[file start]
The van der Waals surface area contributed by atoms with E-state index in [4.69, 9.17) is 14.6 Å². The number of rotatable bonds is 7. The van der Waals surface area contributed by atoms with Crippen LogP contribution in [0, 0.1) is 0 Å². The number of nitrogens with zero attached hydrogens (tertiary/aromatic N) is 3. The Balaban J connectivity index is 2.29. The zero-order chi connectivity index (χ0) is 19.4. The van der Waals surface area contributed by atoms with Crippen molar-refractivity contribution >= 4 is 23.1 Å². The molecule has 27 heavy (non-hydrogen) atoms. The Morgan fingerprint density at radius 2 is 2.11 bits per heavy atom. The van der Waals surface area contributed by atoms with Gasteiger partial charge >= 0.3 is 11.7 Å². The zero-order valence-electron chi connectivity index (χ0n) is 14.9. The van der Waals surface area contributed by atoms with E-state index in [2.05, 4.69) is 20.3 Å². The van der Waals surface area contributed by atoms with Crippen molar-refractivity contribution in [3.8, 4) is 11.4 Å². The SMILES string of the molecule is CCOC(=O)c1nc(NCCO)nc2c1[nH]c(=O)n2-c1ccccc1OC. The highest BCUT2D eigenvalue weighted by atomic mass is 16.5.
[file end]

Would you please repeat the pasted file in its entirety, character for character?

The van der Waals surface area contributed by atoms with E-state index in [4.69, 9.17) is 14.6 Å². The number of rotatable bonds is 7. The van der Waals surface area contributed by atoms with Crippen LogP contribution in [0, 0.1) is 0 Å². The number of nitrogens with zero attached hydrogens (tertiary/aromatic N) is 3. The Balaban J connectivity index is 2.29. The zero-order chi connectivity index (χ0) is 19.4. The van der Waals surface area contributed by atoms with Crippen molar-refractivity contribution >= 4 is 23.1 Å². The molecule has 27 heavy (non-hydrogen) atoms. The Morgan fingerprint density at radius 2 is 2.11 bits per heavy atom. The van der Waals surface area contributed by atoms with Gasteiger partial charge >= 0.3 is 11.7 Å². The zero-order valence-electron chi connectivity index (χ0n) is 14.9. The van der Waals surface area contributed by atoms with E-state index in [2.05, 4.69) is 20.3 Å². The van der Waals surface area contributed by atoms with Crippen molar-refractivity contribution in [3.8, 4) is 11.4 Å². The SMILES string of the molecule is CCOC(=O)c1nc(NCCO)nc2c1[nH]c(=O)n2-c1ccccc1OC. The highest BCUT2D eigenvalue weighted by atomic mass is 16.5.